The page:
Lectionary (1998): that he might be Lord of both the dead and the living.
The Vulgate (circa 410): ut et mortuorum et vivorum dominetur.
Douay-Rheims (1582-1610) that he might be Lord both of the dead and of the living.
New American (1970) that he might be Lord of both the dead and the living.
New Jerusalem (1985): so that he might be Lord both of the dead and of the living.
My difficulty with the translation arises from the lack of parallel grammatical construction between dead and living. The problem arises out of the Greek that uses the aorist tense that English does not have. The aorist expresses an action begun and finished in the past, but continuing into the present.
Be Lord is also a difficult translation from the Greek for establish his lordship or be master, rule. In the final analysis, there is no better translation of Romans 14:9b than the Lectionary. Even the Jerusalem Bible, after making a change, changed back to the King James Version and Douay-Rheims version. Such frustration does cause pain and anguish against the legitimate sophisticated standards of academic rigor.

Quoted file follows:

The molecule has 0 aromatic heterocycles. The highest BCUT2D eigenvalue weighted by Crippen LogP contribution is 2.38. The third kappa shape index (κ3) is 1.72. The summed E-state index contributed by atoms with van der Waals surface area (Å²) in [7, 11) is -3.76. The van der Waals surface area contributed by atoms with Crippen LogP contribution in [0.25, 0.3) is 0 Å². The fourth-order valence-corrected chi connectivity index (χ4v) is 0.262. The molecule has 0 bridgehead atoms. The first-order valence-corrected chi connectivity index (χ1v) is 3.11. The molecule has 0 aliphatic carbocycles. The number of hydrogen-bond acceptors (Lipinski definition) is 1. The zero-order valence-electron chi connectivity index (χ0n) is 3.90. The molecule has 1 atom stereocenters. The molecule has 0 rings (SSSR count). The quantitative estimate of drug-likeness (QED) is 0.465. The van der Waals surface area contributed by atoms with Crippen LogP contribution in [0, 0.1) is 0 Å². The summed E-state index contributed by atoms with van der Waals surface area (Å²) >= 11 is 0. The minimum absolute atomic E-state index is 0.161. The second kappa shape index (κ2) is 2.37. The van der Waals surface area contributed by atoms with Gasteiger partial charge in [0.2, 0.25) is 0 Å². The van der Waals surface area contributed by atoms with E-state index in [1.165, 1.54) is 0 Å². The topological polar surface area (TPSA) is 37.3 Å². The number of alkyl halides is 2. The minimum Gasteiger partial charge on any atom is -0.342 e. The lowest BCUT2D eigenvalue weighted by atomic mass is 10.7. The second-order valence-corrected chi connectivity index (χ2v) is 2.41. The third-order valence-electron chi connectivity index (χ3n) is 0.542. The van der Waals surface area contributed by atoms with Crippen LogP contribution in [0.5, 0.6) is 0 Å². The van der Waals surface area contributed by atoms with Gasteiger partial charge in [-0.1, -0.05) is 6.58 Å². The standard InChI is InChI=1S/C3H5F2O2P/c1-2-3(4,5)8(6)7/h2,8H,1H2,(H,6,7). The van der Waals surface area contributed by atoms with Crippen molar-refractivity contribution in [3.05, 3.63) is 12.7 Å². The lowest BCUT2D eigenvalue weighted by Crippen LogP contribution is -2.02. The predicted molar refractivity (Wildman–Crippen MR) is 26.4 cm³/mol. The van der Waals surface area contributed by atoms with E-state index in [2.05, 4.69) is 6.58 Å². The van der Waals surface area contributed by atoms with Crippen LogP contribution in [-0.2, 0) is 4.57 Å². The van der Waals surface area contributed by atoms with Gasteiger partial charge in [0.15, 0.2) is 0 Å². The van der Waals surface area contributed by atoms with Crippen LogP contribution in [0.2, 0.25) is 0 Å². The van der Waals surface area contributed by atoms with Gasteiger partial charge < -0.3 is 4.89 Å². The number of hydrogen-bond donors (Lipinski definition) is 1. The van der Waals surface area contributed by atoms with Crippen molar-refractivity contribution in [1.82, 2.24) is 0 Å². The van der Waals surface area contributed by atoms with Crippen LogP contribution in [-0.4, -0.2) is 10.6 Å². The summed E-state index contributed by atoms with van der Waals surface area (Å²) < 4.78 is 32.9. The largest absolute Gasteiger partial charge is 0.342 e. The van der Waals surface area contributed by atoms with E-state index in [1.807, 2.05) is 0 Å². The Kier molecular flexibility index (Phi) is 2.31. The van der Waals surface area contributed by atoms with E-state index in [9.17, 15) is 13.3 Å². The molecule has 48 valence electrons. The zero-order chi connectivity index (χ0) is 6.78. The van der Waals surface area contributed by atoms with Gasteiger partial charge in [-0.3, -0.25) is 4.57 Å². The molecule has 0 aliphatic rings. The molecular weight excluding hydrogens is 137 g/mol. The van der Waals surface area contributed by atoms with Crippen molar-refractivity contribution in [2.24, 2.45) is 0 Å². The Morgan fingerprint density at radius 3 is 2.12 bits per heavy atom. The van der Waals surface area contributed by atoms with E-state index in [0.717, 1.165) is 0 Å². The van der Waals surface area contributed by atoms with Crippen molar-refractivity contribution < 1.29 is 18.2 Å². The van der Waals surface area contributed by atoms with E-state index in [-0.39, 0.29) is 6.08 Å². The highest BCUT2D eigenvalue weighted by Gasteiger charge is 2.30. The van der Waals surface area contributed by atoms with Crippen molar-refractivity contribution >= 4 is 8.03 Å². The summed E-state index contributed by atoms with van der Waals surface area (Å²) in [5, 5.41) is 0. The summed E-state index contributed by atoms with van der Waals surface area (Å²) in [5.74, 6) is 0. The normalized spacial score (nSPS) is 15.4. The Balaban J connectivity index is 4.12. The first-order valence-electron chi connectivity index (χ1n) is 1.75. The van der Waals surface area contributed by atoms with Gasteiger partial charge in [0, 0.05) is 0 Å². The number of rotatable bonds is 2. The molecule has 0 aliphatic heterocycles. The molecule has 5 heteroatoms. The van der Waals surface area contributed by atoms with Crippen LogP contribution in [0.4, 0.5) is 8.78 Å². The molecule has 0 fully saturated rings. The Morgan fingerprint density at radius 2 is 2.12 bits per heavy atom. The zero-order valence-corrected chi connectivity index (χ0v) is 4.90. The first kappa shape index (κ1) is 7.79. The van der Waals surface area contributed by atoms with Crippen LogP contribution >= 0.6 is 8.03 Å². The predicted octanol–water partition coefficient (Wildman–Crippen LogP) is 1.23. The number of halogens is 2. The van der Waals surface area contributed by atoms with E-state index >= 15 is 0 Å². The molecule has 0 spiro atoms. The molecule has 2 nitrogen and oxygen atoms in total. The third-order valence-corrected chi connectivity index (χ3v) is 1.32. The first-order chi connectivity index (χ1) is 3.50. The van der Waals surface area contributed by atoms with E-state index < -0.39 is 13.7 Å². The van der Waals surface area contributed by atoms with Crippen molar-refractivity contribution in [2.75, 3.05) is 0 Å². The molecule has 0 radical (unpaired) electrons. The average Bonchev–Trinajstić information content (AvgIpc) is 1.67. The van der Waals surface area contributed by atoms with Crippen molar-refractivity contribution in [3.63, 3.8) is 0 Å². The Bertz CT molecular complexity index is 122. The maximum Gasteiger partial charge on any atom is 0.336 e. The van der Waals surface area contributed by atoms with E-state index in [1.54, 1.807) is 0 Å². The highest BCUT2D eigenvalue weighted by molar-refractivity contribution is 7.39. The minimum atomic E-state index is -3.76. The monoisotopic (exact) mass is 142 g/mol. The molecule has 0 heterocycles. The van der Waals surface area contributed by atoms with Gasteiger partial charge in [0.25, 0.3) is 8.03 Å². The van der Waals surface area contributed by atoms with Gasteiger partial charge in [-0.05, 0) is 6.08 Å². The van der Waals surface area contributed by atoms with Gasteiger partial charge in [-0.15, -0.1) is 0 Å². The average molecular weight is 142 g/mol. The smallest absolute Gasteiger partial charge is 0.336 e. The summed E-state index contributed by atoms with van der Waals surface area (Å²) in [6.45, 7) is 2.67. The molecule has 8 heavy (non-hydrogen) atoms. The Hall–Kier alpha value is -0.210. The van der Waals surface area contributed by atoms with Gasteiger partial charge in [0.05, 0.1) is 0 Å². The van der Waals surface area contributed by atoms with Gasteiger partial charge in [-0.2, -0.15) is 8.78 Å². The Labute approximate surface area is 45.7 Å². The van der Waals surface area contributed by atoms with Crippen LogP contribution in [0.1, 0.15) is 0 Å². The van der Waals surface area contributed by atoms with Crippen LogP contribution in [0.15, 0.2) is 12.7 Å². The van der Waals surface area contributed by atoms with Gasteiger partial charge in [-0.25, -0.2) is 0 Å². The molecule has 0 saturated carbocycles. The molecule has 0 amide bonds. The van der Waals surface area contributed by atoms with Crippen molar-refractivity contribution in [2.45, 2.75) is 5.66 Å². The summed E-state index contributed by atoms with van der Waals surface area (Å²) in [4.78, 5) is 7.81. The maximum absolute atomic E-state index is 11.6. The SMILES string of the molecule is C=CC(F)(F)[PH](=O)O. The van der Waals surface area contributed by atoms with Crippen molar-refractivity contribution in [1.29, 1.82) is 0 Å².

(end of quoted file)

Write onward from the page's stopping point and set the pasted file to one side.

Romans 14:7-9 is about the unsophisticated frustration
and pain of physical death. Other references to the death of
The Lectionary juxtaposes Sirach 27:33, “wrath
and anger are hateful things” with
While the Lectionary translation of
Applying the standards of academic rigor to Sacred
Scripture can help understanding. Aesop’s
Fables and other fables are comparable with the parables of Jesus. In both, the main character comments on the
action. The similarity provides the
context in which Mary Ann Beavis quotes R.
Barbara E. Reid, O.P. goes on to explain that the parable “can be read as saying that it is not God who actively punishes with violence; rather, human beings who choose to fuel cycles of violence instead of imitating God’s gratuitous love cause violence to redound to themselves.” The Dominican Sister goes on, “images of powerful males operating in imperialistic modes are more unlike than like Jesus’ manner of exercising power.” Anything that causes the Faithful to look away from God is contrary to their best interests.